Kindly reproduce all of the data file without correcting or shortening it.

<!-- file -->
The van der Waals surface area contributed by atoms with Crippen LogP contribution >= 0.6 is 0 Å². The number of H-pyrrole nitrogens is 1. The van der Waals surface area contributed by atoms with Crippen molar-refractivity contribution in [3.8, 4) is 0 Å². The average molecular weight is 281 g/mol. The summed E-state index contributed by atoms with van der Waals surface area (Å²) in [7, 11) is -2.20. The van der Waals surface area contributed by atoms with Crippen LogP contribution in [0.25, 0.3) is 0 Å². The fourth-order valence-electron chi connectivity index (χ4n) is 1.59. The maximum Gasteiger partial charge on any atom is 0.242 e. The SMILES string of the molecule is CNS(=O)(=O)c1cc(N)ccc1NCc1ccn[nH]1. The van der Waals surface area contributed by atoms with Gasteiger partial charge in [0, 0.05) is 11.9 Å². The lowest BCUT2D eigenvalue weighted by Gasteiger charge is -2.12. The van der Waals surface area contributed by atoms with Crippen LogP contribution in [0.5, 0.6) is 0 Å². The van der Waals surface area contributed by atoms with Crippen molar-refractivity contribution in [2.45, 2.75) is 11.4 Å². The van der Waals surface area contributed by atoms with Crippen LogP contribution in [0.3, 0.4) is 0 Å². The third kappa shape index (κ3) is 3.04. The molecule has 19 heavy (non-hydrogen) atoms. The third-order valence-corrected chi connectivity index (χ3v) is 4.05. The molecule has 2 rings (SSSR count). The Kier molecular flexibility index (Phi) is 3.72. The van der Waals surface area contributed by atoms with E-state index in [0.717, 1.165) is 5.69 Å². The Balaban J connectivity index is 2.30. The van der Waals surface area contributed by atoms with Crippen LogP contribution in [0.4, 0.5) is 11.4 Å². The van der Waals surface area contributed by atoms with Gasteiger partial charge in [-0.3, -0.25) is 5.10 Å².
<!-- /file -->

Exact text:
The van der Waals surface area contributed by atoms with Crippen LogP contribution >= 0.6 is 0 Å². The number of H-pyrrole nitrogens is 1. The van der Waals surface area contributed by atoms with Crippen molar-refractivity contribution in [3.8, 4) is 0 Å². The average molecular weight is 281 g/mol. The summed E-state index contributed by atoms with van der Waals surface area (Å²) in [7, 11) is -2.20. The van der Waals surface area contributed by atoms with Crippen LogP contribution in [0.25, 0.3) is 0 Å². The fourth-order valence-electron chi connectivity index (χ4n) is 1.59. The maximum Gasteiger partial charge on any atom is 0.242 e. The SMILES string of the molecule is CNS(=O)(=O)c1cc(N)ccc1NCc1ccn[nH]1. The van der Waals surface area contributed by atoms with Gasteiger partial charge in [0, 0.05) is 11.9 Å². The lowest BCUT2D eigenvalue weighted by Gasteiger charge is -2.12. The van der Waals surface area contributed by atoms with Crippen LogP contribution in [0.5, 0.6) is 0 Å². The van der Waals surface area contributed by atoms with Crippen molar-refractivity contribution in [2.45, 2.75) is 11.4 Å². The van der Waals surface area contributed by atoms with Crippen LogP contribution in [0.3, 0.4) is 0 Å². The third kappa shape index (κ3) is 3.04. The molecule has 19 heavy (non-hydrogen) atoms. The third-order valence-corrected chi connectivity index (χ3v) is 4.05. The molecule has 2 rings (SSSR count). The Kier molecular flexibility index (Phi) is 3.72. The van der Waals surface area contributed by atoms with E-state index in [0.717, 1.165) is 5.69 Å². The Balaban J connectivity index is 2.30. The van der Waals surface area contributed by atoms with Crippen LogP contribution in [0.4, 0.5) is 11.4 Å². The van der Waals surface area contributed by atoms with Gasteiger partial charge in [-0.3, -0.25) is 5.10 Å².